How to tackle innovation in pharma head on – EPM Magazine

Federico Piutti, innovation manager at Bormioli Pharma details how prototyping can help the pharma industry push forward with new innovation models.

The pharma industry is pushing forward on product innovation faster than ever before. The development of new, innovative drug formulations implies a new challenge for the supply chain, in particular pharma packaging manufacturers.

To keep up the pace of innovation, packaging companies are required to accelerate their innovation processes, redesigning brand new approaches able to optimise internal and external capabilities.

Open innovation models present several advantages in this situation: they allow us to rely not only on internal R&D know-how but also to start-ups, clients, suppliers and research centres, creating a porous environment able to generate new ideas and values.

Furthermore, pharma packaging manufacturers are also called to make a leap in order to become proactive innovators, reacting not only to customers’ requests but proposing new innovations based on the emerging needs of final users and consumers, using different techniques – such as ethnographic researchers –  to find out latent opportunities.

Nevertheless, a change of approach is not enough to deliver new concepts for the pharma industry.  Indeed, prototyping and what we call “fast factory” are keys for success. The contribution of these new processes also applies to the industrial side, that means the massive production of new packages, with a consistent acceleration of go-to-market timings.

As a company, we are applying our innovation efforts to four key topics of the pharma packaging industry: usability, traceability, connectivity and sustainability. In all of them, prototyping represents a drive in innovation and product development acceleration.

Studies state that easy-to-use pharma packaging has a very positive impact on patient adherence, increasing the efficacy of the therapies. Moreover, other macrotrends – such as an ageing population and the rise of chronic diseases – together with new lifestyles characterised by ever faster pace, push the R&D departments to work on such solutions. These may consist both in add-ons or combined solutions allowing a more immediate or on the go drug consumption for different targets, like general consumers or professional operators such as nurses. Fast factory tools have accelerated the development of new, more usable concepts, through the massive use of additive manufacturing techniques, allowing quicker development of mock-ups, validation with clients and definition of the final product.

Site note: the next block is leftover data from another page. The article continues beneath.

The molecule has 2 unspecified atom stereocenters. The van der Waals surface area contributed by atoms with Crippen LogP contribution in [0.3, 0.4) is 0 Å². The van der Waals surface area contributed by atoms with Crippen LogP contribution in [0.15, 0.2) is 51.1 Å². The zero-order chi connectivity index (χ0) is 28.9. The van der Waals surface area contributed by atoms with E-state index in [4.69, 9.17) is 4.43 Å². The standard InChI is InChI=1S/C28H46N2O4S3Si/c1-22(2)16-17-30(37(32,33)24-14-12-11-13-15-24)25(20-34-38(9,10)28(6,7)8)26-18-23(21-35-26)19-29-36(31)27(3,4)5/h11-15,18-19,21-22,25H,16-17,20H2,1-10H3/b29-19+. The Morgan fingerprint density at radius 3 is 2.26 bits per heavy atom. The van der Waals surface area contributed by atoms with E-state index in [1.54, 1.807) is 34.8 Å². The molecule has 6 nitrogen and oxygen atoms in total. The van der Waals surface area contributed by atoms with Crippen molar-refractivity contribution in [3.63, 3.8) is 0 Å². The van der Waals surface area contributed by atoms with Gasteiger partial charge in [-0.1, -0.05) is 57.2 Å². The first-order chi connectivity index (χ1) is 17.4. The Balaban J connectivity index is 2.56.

Another point is that the increasing complexity of the pharma supply chain and upcoming serialisation regulations push product traceability to the next level. This is why the pharma supply chain is developing tracking systems able to provide complex information all throughout the drug’s journey, anytime and anywhere in the world. 

A key factor for the success of traceability solutions will be the implementation of a non-editable, technologically advanced tracking solution that can’t be counterfeited and can be recognised both by industrial systems and consumer appliances and devices, offering different layers of information to specific target groups and ensuring consistency throughout the value chain. In this case, prototyping lets us evaluate – quickly and effectively – new concept features and assess potential manufacturing constraints.

Technology and digitalisation also apply to packaging features. For example, the development of solutions able to connect to devices through the internet of things (IoT) network can enable people to effectively take control of their health, by tracking the process for drug administration or the optimal use of every single dose. Coming to this trend, prototyping allows us to explore the opportunities that come from connected objects – through the IoT network – related with our packaging, that could be able to provide added value to the final user.

Last but not least, the environment – and growing waves of consumers – are asking for big changes, requiring immediate action to make businesses more sustainable.

Plastic packaging is currently under international radars due to stricter regulation and strategy aiming at ensuring that more plastic is recycled, and that plastic waste is reduced. Even though pharmaceutical packaging has not yet been under attack, there is the possibility that consumers’ demand may soon press pharma companies for a wide range of more sustainable solutions. Given for granted the importance of plastic use in pharma, the most promising solutions could be seen in the first recycled polyethylene terephthalate (rPET) compliant solutions for pharma industries, as well as the development – still underway – of bio-based or biodegradable solutions suitable for drug contact.

We are now at the beginning of a new decade, a decade that is destined to bring revolutionary changes in the pharma industry and in consumers’ lives. We strongly support the idea that old corporate models need to be reshaped, making innovation the central focus of companies’ management, governance and strategies, and promoting a company-wide, innovation-oriented culture.